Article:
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It's Really Not That Simple

...though of course we wish it was...

By C. Rommial ButlerPublished 2 years ago 4 min read
A painting by the Master of the Fertility of the Egg

Simplex sigillum veri.

Best translation: simplicity is the seal of truth.

Modern watered-down translation: the simplest answer is the best answer.

But it’s not and it has never been. There has been a reduction in our collective ability to assimilate complexity. It is due to the reduction of information to soundbites, memes, slogans, propaganda. Yes, this serves to mobilize people when split second decisions need to be made, but if it is used consistently in moments when time is idle—for instance, to sell useless baubles and make a profit, or to keep people from questioning the powers that be while they rape and plunder the earth—it leaves us all the more ill prepared for that moment when such mobilization is necessary. To the point that we will inevitably make not only bad decisions, but the absolute worst possible decision. I’ve been watching this happen on the geopolitical stage for a decade now.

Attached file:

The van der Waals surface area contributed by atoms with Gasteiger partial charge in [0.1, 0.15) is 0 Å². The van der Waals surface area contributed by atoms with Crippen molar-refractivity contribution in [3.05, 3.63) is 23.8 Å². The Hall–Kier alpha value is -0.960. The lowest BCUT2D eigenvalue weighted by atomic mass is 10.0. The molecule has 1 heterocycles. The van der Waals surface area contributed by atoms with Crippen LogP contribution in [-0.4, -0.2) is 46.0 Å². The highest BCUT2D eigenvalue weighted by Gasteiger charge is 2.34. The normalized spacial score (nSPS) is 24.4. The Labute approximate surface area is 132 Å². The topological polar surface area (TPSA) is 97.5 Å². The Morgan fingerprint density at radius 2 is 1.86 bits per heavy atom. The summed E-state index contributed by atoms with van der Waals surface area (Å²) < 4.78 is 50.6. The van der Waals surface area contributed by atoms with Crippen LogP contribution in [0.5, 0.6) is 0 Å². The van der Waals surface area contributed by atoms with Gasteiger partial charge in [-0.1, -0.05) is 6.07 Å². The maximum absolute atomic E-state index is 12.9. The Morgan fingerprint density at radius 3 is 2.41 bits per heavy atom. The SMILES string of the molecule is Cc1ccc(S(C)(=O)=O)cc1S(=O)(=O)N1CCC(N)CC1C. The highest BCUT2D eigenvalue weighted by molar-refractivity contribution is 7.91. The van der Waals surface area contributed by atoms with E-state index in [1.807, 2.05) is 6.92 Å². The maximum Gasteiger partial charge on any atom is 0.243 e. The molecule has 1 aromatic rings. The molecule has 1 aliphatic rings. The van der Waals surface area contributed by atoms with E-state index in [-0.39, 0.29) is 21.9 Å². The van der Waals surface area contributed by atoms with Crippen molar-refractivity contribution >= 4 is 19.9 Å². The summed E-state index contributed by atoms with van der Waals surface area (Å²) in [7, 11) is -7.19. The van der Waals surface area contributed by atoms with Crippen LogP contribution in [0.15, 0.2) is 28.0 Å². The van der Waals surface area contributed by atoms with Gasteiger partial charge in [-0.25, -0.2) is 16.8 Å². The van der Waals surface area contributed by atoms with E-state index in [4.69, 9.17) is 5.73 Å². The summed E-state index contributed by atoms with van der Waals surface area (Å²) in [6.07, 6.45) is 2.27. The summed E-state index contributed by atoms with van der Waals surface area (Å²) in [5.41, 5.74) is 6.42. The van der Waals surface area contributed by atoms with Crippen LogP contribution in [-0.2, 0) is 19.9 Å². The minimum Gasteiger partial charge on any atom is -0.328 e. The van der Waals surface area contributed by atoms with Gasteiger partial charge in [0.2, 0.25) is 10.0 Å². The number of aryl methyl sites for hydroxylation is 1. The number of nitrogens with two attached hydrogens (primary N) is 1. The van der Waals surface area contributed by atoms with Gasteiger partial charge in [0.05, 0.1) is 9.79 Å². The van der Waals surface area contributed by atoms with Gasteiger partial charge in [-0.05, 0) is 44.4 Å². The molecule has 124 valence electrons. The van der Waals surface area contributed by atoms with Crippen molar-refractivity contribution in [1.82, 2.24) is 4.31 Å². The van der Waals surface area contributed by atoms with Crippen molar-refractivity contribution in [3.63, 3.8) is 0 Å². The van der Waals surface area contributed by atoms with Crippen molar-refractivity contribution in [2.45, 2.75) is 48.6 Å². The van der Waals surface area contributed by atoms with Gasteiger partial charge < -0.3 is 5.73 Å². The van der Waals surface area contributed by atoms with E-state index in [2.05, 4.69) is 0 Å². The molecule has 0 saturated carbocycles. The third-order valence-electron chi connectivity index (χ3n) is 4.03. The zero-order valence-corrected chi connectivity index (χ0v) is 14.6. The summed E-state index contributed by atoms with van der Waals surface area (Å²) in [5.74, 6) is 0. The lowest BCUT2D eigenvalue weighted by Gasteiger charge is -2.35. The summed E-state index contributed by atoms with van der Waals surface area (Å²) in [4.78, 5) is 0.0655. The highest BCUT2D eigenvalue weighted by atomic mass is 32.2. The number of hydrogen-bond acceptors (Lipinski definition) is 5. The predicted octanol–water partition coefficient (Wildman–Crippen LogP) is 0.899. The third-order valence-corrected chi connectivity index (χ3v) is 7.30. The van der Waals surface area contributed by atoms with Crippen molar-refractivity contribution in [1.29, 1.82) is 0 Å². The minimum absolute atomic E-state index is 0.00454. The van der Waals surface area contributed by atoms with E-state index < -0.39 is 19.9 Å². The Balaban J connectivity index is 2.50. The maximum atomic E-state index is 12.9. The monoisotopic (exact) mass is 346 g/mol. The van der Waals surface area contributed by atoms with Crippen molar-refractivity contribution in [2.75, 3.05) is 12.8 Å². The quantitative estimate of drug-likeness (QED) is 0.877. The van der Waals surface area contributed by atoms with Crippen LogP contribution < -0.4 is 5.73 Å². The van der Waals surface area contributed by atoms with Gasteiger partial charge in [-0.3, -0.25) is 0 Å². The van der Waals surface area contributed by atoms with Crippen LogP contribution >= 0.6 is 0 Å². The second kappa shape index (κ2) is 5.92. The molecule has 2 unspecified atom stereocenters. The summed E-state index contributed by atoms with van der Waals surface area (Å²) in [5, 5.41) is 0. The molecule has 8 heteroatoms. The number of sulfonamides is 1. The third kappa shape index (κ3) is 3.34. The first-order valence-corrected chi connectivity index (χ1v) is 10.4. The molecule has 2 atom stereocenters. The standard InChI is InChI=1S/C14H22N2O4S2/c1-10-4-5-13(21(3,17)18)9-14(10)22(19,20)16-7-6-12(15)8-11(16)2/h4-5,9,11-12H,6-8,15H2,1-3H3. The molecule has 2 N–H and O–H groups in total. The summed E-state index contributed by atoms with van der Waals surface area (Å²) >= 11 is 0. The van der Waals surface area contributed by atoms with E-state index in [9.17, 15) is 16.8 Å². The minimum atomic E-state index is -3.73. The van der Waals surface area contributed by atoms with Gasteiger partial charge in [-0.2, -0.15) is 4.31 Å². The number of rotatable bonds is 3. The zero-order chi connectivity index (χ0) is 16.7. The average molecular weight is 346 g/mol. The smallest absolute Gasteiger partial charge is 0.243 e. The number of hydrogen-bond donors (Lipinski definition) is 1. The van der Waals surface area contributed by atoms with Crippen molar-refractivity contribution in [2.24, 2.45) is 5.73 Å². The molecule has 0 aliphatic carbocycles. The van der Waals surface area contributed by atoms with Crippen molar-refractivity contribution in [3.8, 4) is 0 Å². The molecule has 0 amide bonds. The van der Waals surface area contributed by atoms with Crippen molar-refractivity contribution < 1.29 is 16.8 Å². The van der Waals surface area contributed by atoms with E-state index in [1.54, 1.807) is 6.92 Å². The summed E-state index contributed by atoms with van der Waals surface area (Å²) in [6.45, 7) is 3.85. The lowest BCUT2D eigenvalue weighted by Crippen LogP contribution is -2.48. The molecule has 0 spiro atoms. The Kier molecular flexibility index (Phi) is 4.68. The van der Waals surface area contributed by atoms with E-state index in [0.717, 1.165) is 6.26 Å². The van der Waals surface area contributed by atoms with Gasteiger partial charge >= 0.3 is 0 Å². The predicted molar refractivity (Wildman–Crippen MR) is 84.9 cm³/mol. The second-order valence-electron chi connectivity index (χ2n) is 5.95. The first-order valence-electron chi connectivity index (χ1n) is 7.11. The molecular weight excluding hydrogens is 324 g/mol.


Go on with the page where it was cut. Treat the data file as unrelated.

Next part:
Nietzsche: “The criterion of truth lies in the enhancement of the feeling of power.”

In other words, we value that as true which “empowers” us. That doesn’t make it true in any objective way, though it doesn’t necessarily mean it isn’t true. It just means we tend to value it as true because it makes us feel good.

Hence why the masses are so easy to manipulate with their own preconceived biases. Reference Machiavelli’s declaration that the most important thing for a Prince to demonstrate is a belief in the religion of his subjects. He doesn’t have to believe a word of it. He must only convince his subjects that he does. Then, he can pretty much do whatever he wants, so long as he can adequately maintain the facade.

Nietzsche goes even further, though, attacking even the notion that the assimilation of complexity by the thinker is valid:

“ “True”—from the standpoint of sentiment—is that which most provokes sentiment (“I”); from the standpoint of thought—is that which gives thought the greatest sensation of strength; from the standpoint of touch, sight, and hearing—is that which calls forth the greatest resistance.